Nel romanzo Deception Point (La verità del ghiaccio) Dan Brown descrive la redazione della ABC News, “at a fever pitch 24 hours a day”, cioè colta da spasmo febbrile 24 ore al giorno. All’arrivo poi di una notizia superimportante si va anche ben oltre questo stato già parossistico: “redattori con occhi stralunati strillano l’un l’altro a voce altissima al di sopra degli scomparti divisori …”
Poi Dan Brown parla di un’altra ala dell’ufficio le cui stanze protette da spessi vetri isolanti sono consacrate ai decision makers, cioè a chi deve prendere decisioni importanti e ha quindi bisogno di quiete per riflettere.
In effetti per ideare veramente c’è bisogno di quiete e calma. Mi ricordo un’agenzia pubblicitaria ad alto livello dove alla fine degli anni 80 creativi superpagati si aggiravano in accappatoio o prendevano il sole in un’elegante terrazza con vista superba sulla Roma dei Parioli.
Inizialmente sconcertato mi resi poi conto che in effetti le idee si manifestano meglio così poiché, come è stato osservato, esse si presentano spesso all’improvviso, quando siamo rilassati e non quando ci sforziamo di concepirle (ed è vero anche quando cerchiamo di ricordare qualcosa: più ci sforziamo e meno ce la ricordiamo).
Cfr. anche la meditazione buddista (o la meditazione tout court) e la sua efficacia sulla creatività e la salute psico-fisica.
Cfr. anche la genesi della scoperta scientifica, tanto dibattuta nei paesi di lingua inglese. In Gran Bretagna si è parlato della “legge delle tre B”: Bed, Bath, Bus, cioè di quelle situazioni (il letto, il bagno e l’autobus) in cui la mente vaga libera e le illuminazioni sono favorite.
Evidentemente gli autobus britannici sono molto più rilassanti di quelli romani.
After aperitivo at the bar the conversation continues to unwind at our home while we consume a simple dinner made of spaghettoni al ragù, cheese with a side dish of boiled vegetables, all washed down with Chianti and some Grappa as digestivo.
Classicus and King Servius Tullius
Extropian: “In my Calonghi Latin dictionary classis means both ‘fleet’ and ‘social class’; classicus is both a ‘sailor’ and ‘a member of the first Servian class of citizens’, out of the five tax classes set up by the Roman King Servius Tullius.
Giorgio: “It implies some timeless worth, it is known. Less known perhaps the origin of the notion. In the 2nd century CE Aulus Gellius, a Roman grammarian, [see image below] in his Noctes Atticae (Attic nights) – I just found out – was the first to mean by classicus ‘a writer of the first Servian class’ (classicus scriptor). He was the first to connect via a metaphor 1) literary and 2) social excellence. Classicus to him was a first-class & exemplary writer.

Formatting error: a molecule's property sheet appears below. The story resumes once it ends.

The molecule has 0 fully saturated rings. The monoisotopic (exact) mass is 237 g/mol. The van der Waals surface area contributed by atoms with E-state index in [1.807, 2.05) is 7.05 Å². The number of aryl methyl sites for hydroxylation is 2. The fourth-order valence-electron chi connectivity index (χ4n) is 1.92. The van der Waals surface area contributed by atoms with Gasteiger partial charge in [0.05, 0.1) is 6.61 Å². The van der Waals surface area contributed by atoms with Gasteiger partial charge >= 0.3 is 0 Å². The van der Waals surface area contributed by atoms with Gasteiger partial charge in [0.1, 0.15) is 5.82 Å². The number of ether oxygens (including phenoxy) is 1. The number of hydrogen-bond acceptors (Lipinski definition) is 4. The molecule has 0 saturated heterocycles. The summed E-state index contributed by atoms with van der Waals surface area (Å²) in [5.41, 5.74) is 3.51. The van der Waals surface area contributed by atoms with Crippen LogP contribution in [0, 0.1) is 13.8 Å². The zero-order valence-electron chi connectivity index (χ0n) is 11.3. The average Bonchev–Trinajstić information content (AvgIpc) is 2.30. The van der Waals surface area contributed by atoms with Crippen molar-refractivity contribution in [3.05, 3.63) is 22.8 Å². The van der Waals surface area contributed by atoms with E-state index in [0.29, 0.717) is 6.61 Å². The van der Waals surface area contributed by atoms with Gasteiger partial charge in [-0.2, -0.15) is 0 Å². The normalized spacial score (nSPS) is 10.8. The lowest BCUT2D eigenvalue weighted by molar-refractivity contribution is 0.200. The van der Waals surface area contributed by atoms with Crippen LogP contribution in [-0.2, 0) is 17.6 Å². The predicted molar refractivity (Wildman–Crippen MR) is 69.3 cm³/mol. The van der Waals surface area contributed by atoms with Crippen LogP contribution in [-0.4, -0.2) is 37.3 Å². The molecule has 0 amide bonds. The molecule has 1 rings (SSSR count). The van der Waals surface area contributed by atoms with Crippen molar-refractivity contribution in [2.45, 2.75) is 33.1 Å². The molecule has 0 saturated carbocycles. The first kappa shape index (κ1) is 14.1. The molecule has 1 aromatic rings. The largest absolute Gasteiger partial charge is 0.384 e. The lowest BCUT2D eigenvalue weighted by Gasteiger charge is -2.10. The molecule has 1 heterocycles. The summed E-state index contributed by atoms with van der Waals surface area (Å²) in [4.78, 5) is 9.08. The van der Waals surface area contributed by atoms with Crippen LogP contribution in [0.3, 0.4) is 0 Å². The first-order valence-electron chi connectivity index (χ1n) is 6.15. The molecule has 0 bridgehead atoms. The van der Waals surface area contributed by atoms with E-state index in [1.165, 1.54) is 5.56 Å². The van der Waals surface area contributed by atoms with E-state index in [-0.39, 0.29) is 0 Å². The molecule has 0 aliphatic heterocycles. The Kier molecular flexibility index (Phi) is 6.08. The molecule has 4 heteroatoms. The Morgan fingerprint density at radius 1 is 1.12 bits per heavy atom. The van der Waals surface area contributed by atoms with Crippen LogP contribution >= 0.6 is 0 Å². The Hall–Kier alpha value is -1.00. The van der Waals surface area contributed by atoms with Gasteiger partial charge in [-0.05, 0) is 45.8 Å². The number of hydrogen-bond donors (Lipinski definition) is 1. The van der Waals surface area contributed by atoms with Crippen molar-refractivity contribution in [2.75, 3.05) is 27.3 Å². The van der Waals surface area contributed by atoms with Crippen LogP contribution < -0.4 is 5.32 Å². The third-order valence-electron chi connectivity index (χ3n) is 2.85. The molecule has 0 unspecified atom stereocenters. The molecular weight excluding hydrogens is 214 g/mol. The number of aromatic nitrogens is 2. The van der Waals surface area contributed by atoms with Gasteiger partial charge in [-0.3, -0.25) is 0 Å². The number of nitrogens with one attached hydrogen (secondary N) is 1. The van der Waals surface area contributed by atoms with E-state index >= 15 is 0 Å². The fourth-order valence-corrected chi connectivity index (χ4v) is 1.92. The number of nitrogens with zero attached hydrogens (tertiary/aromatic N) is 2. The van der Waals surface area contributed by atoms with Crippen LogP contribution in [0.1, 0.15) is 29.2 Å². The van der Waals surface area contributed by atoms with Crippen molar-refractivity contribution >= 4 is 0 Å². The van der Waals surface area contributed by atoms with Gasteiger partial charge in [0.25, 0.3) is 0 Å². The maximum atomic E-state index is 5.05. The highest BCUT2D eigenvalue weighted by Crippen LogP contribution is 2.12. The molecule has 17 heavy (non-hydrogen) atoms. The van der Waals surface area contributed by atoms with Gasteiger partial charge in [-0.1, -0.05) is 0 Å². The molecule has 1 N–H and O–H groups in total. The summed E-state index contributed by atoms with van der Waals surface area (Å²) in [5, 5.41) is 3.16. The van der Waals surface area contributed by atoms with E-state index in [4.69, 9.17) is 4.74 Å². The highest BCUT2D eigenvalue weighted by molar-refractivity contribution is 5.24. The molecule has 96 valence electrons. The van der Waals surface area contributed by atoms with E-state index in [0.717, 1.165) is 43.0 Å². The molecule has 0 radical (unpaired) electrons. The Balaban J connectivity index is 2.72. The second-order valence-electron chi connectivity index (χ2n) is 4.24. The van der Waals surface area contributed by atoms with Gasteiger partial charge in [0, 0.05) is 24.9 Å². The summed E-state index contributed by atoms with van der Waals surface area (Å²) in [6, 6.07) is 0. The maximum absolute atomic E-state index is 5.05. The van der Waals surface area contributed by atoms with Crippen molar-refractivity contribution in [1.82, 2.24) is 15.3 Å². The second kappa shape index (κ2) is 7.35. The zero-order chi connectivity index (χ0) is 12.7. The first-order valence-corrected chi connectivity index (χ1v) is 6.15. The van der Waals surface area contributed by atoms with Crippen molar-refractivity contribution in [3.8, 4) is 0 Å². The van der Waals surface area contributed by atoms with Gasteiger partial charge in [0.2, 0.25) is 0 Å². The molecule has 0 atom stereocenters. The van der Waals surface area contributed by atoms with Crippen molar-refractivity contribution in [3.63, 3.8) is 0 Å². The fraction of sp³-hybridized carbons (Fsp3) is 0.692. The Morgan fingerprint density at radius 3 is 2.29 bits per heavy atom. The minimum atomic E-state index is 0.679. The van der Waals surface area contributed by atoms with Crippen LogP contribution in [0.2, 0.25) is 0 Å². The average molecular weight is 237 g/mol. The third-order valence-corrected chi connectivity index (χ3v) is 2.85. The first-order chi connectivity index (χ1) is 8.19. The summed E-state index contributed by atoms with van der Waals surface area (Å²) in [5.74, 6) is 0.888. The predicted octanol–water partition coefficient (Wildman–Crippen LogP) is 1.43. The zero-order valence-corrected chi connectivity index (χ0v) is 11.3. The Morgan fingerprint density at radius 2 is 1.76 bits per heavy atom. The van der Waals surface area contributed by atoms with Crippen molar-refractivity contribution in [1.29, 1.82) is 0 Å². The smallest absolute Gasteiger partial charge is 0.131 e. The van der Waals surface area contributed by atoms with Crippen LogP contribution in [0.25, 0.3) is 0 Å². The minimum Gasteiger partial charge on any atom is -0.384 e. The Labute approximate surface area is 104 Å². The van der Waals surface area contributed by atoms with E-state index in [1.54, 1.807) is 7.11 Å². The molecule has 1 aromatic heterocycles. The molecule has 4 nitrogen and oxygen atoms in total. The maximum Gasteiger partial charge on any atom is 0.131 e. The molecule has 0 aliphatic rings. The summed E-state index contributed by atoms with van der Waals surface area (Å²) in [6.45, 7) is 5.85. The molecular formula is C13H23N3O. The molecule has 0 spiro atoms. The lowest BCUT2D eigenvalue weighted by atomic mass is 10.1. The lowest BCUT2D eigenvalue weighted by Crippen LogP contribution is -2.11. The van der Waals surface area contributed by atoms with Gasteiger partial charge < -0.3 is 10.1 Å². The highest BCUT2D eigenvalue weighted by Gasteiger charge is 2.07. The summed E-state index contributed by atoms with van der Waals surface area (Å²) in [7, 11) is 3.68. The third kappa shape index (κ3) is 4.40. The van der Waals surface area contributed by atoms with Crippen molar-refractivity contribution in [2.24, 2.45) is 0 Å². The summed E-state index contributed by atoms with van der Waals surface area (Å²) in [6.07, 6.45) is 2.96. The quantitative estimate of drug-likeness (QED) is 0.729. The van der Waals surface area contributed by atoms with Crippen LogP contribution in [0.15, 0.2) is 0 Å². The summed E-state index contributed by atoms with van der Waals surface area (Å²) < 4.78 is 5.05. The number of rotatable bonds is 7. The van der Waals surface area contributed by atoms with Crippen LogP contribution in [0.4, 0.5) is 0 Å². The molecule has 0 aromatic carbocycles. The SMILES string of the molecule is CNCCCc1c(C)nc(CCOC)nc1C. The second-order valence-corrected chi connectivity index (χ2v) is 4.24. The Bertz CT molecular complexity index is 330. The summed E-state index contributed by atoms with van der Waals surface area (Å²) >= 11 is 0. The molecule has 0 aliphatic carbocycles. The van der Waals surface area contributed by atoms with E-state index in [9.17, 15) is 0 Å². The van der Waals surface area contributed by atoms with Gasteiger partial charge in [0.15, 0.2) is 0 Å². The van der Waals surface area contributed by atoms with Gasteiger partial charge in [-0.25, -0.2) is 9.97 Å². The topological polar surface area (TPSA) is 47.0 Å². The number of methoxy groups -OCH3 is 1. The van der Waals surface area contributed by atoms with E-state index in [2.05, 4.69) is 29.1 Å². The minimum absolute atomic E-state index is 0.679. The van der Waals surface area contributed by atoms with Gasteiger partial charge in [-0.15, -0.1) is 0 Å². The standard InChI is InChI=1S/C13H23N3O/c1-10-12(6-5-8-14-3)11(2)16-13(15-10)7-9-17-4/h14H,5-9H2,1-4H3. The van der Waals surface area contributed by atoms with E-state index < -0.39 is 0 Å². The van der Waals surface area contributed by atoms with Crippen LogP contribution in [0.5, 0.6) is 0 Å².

Extropian: “Well, it somewhat reflected the elitism of antiquity.”
Flavia: “Yes, but I’d say excellence is excellence. Horace and Virgil were of humble background (Horace – read a reply to Sledpress on him – was even the son of a freed slave,) but were revered as excellent (and timeless) as soon as their works came out.”
Giorgio: “Horace himself refers to his Odes as timeless. But people didn’t call them classici. The new meaning didn’t immediately spread. In the 5th and 6th centuries CE authors such as Martianus Capella, Fulgentius and Boethius began to reconsider earlier pagan authors as models of style and thought, although again no use was made of the term classicus in the sense Gellius did.”
Extropian: “I see.”
Classicus to Renaissance People
Giorgio: “And throughout the Middle Ages too we have the concept but not the word for it. Until we get to the Renaissance men, in 1400s-1500s CE.
In their Latin classicus refers again to something seen as timeless and as a standard of excellence: to the people of the Renaissance [see a Palladian villa above] the Greek and Roman past was THE classicus exemplary model in all fields.”
Mario: “In fact we still say ‘Classical Antiquity’. Of course the Renaissance is neoclassical ante litteram since it found inspiration in Antiquity and looked down upon the Middle Ages.
By the way, wasn’t the second half of the 18th century labelled as neoclassical?”
At the end of the War of the Austrian Succession (1748) a long period of peace ensued in Europe. Winckelmann arrived in Rome in 1755. He there conceived his master-work History of Ancient Art(1764) which influenced the entire neoclassical attitude from that year onwards and basically blew the minds (to mention the Germans only) of people like Hölderlin, Goethe, Lessing, Herder, Heine, Nietzsche etc. The marriage and the tyranny of Greece over Germany started with him.”
Giorgio: Those were the days of the Grand Tour. People flocked to Italy and especially to Rome to study classical culture. Rome with all her statues etc. also became a huge workshop of copies purchased worldwide. Bartolomeo Cavaceppi was the best sculptor to make casts, copies and fakes.
Cavaceppi’s studio was in via del Babbuino, close to Caffè Greco (opened in 1760, see above,) to via del Corso (where Goethe lived at num 18 between 1786 & 1788,) to Piazza di Spagna: all popular places among the expatriates of the time. Cavaceppi’s shop was a must-see. Goethe was there and Canova himself was greatly impressed by Cavaceppi’s atelier. Goethe bought a cast of the Juno Ludovisi [see the last big picture below] but I forgot from whom though.
Anton Raphael Mengs, Jacques-Louis David, the Scottish architect Robert Adam, Canova, Piranesi with his efforts to build a map of Ancient Rome: surely a great period for our city.”
[The exhibition catalog is now on the living room table. Grappa is unfortunately served. Art and Bacchus are a perfect match since Homer, what did you think …]
Giorgio: “Last (but least) Italians played the guitar quite a lot during the 18th c. before the Spanish took over. I am studying Mauro Giuliani and Ferdinando Carulli who composed delightful classical pieces for this instrument, mixing sober taste (Giuliani) or brilliant grace (Carulli) with rationality.”
Extropian (reading the catalog): “New archaeological discoveries fuelled the Roman and Greek frenzy. A great number of statues and mosaics were unearthed and reproduced. Décor and clothes were created in the neoclassical style in Europe and in the New World. Also Nero’s Domus Aurea wall paintings – at that time thought to belong to Titus’ thermae – were reproduced on mansions, on decorative furniture etc.